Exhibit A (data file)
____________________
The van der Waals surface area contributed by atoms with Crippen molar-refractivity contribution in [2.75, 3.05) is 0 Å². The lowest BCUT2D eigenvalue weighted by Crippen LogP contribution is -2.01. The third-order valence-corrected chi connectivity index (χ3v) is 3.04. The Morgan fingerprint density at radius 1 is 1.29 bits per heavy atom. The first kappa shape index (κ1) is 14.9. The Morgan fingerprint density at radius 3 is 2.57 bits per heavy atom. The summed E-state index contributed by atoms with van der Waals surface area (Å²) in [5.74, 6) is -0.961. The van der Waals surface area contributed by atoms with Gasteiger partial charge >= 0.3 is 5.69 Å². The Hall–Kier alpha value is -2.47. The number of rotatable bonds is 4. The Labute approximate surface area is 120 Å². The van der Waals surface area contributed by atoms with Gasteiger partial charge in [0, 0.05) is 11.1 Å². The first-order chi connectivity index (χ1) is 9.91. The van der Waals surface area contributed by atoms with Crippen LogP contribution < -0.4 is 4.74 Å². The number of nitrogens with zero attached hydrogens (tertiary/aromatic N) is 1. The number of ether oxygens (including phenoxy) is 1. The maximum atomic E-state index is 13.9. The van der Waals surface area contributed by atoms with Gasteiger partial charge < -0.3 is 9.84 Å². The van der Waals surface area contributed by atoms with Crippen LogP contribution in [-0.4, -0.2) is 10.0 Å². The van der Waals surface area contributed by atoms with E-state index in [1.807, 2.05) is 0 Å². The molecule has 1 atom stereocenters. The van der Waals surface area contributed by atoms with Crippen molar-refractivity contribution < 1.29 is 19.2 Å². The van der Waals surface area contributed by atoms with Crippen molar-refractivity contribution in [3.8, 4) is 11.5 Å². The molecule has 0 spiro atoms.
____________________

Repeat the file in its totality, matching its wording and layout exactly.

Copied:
The van der Waals surface area contributed by atoms with Crippen molar-refractivity contribution in [2.75, 3.05) is 0 Å². The lowest BCUT2D eigenvalue weighted by Crippen LogP contribution is -2.01. The third-order valence-corrected chi connectivity index (χ3v) is 3.04. The Morgan fingerprint density at radius 1 is 1.29 bits per heavy atom. The first kappa shape index (κ1) is 14.9. The Morgan fingerprint density at radius 3 is 2.57 bits per heavy atom. The summed E-state index contributed by atoms with van der Waals surface area (Å²) in [5.74, 6) is -0.961. The van der Waals surface area contributed by atoms with Gasteiger partial charge >= 0.3 is 5.69 Å². The Hall–Kier alpha value is -2.47. The number of rotatable bonds is 4. The Labute approximate surface area is 120 Å². The van der Waals surface area contributed by atoms with Gasteiger partial charge in [0, 0.05) is 11.1 Å². The first-order chi connectivity index (χ1) is 9.91. The van der Waals surface area contributed by atoms with Crippen LogP contribution < -0.4 is 4.74 Å². The number of nitrogens with zero attached hydrogens (tertiary/aromatic N) is 1. The number of ether oxygens (including phenoxy) is 1. The maximum atomic E-state index is 13.9. The van der Waals surface area contributed by atoms with Gasteiger partial charge < -0.3 is 9.84 Å². The van der Waals surface area contributed by atoms with Crippen LogP contribution in [-0.4, -0.2) is 10.0 Å². The van der Waals surface area contributed by atoms with E-state index in [1.807, 2.05) is 0 Å². The molecule has 1 atom stereocenters. The van der Waals surface area contributed by atoms with Crippen molar-refractivity contribution < 1.29 is 19.2 Å². The van der Waals surface area contributed by atoms with Crippen molar-refractivity contribution in [3.8, 4) is 11.5 Å². The molecule has 0 spiro atoms.